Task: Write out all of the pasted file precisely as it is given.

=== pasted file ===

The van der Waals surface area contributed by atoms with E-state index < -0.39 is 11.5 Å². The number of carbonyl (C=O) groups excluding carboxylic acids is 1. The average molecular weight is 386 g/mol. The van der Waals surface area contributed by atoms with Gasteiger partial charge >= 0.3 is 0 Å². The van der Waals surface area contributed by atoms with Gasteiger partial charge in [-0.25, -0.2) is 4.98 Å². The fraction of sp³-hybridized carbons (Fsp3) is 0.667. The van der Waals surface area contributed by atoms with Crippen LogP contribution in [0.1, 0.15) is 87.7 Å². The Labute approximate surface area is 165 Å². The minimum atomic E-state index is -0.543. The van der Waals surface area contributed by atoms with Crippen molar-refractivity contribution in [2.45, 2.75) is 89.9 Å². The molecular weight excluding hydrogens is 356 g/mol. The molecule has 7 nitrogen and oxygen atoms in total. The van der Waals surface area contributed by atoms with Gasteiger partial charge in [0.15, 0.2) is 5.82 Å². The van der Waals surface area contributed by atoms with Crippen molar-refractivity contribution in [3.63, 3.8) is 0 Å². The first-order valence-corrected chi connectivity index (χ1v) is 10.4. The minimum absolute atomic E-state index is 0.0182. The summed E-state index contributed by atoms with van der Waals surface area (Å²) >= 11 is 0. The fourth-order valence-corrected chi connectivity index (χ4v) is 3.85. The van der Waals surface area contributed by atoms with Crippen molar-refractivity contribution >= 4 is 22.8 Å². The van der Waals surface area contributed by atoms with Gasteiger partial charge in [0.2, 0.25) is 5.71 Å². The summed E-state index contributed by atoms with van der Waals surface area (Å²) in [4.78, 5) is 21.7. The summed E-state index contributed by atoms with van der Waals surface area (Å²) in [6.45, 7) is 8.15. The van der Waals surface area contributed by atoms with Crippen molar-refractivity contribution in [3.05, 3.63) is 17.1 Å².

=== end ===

The van der Waals surface area contributed by atoms with E-state index < -0.39 is 11.5 Å². The number of carbonyl (C=O) groups excluding carboxylic acids is 1. The average molecular weight is 386 g/mol. The van der Waals surface area contributed by atoms with Gasteiger partial charge >= 0.3 is 0 Å². The van der Waals surface area contributed by atoms with Gasteiger partial charge in [-0.25, -0.2) is 4.98 Å². The fraction of sp³-hybridized carbons (Fsp3) is 0.667. The van der Waals surface area contributed by atoms with Crippen LogP contribution in [0.1, 0.15) is 87.7 Å². The Labute approximate surface area is 165 Å². The minimum atomic E-state index is -0.543. The van der Waals surface area contributed by atoms with Crippen molar-refractivity contribution in [2.45, 2.75) is 89.9 Å². The molecular weight excluding hydrogens is 356 g/mol. The molecule has 7 nitrogen and oxygen atoms in total. The van der Waals surface area contributed by atoms with Gasteiger partial charge in [0.15, 0.2) is 5.82 Å². The van der Waals surface area contributed by atoms with Crippen molar-refractivity contribution in [3.63, 3.8) is 0 Å². The first-order valence-corrected chi connectivity index (χ1v) is 10.4. The minimum absolute atomic E-state index is 0.0182. The summed E-state index contributed by atoms with van der Waals surface area (Å²) >= 11 is 0. The fourth-order valence-corrected chi connectivity index (χ4v) is 3.85. The van der Waals surface area contributed by atoms with Crippen molar-refractivity contribution >= 4 is 22.8 Å². The van der Waals surface area contributed by atoms with Gasteiger partial charge in [0.2, 0.25) is 5.71 Å². The summed E-state index contributed by atoms with van der Waals surface area (Å²) in [4.78, 5) is 21.7. The summed E-state index contributed by atoms with van der Waals surface area (Å²) in [6.45, 7) is 8.15. The van der Waals surface area contributed by atoms with Crippen molar-refractivity contribution in [3.05, 3.63) is 17.1 Å².